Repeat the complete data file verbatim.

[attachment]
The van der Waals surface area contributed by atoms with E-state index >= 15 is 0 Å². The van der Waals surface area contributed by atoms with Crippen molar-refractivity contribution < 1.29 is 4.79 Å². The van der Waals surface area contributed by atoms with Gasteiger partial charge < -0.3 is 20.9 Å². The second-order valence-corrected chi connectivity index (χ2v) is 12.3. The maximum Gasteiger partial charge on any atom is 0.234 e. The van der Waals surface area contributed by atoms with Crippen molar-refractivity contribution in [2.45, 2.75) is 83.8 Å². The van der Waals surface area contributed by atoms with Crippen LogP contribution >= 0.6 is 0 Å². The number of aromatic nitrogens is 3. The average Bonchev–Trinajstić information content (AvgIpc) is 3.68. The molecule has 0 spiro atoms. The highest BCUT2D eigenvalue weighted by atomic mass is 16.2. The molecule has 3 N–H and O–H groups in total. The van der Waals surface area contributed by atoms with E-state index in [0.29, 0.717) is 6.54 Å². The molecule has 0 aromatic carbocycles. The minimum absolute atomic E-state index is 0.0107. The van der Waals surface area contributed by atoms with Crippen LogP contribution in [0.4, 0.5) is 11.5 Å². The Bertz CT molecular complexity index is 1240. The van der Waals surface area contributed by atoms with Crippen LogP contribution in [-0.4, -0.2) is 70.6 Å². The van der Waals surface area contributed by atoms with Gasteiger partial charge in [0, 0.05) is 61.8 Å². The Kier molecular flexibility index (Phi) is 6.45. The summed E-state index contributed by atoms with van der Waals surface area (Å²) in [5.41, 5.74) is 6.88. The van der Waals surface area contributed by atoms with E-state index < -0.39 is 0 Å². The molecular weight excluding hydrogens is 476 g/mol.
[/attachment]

The van der Waals surface area contributed by atoms with E-state index >= 15 is 0 Å². The van der Waals surface area contributed by atoms with Crippen molar-refractivity contribution < 1.29 is 4.79 Å². The van der Waals surface area contributed by atoms with Gasteiger partial charge < -0.3 is 20.9 Å². The second-order valence-corrected chi connectivity index (χ2v) is 12.3. The maximum Gasteiger partial charge on any atom is 0.234 e. The van der Waals surface area contributed by atoms with Crippen molar-refractivity contribution in [2.45, 2.75) is 83.8 Å². The van der Waals surface area contributed by atoms with Crippen LogP contribution >= 0.6 is 0 Å². The number of aromatic nitrogens is 3. The average Bonchev–Trinajstić information content (AvgIpc) is 3.68. The molecule has 0 spiro atoms. The highest BCUT2D eigenvalue weighted by atomic mass is 16.2. The molecule has 3 N–H and O–H groups in total. The van der Waals surface area contributed by atoms with E-state index in [0.29, 0.717) is 6.54 Å². The molecule has 0 aromatic carbocycles. The minimum absolute atomic E-state index is 0.0107. The van der Waals surface area contributed by atoms with Crippen LogP contribution in [0.4, 0.5) is 11.5 Å². The Bertz CT molecular complexity index is 1240. The van der Waals surface area contributed by atoms with Crippen LogP contribution in [-0.4, -0.2) is 70.6 Å². The van der Waals surface area contributed by atoms with Gasteiger partial charge in [0, 0.05) is 61.8 Å². The Kier molecular flexibility index (Phi) is 6.45. The summed E-state index contributed by atoms with van der Waals surface area (Å²) in [5.41, 5.74) is 6.88. The van der Waals surface area contributed by atoms with E-state index < -0.39 is 0 Å². The molecular weight excluding hydrogens is 476 g/mol.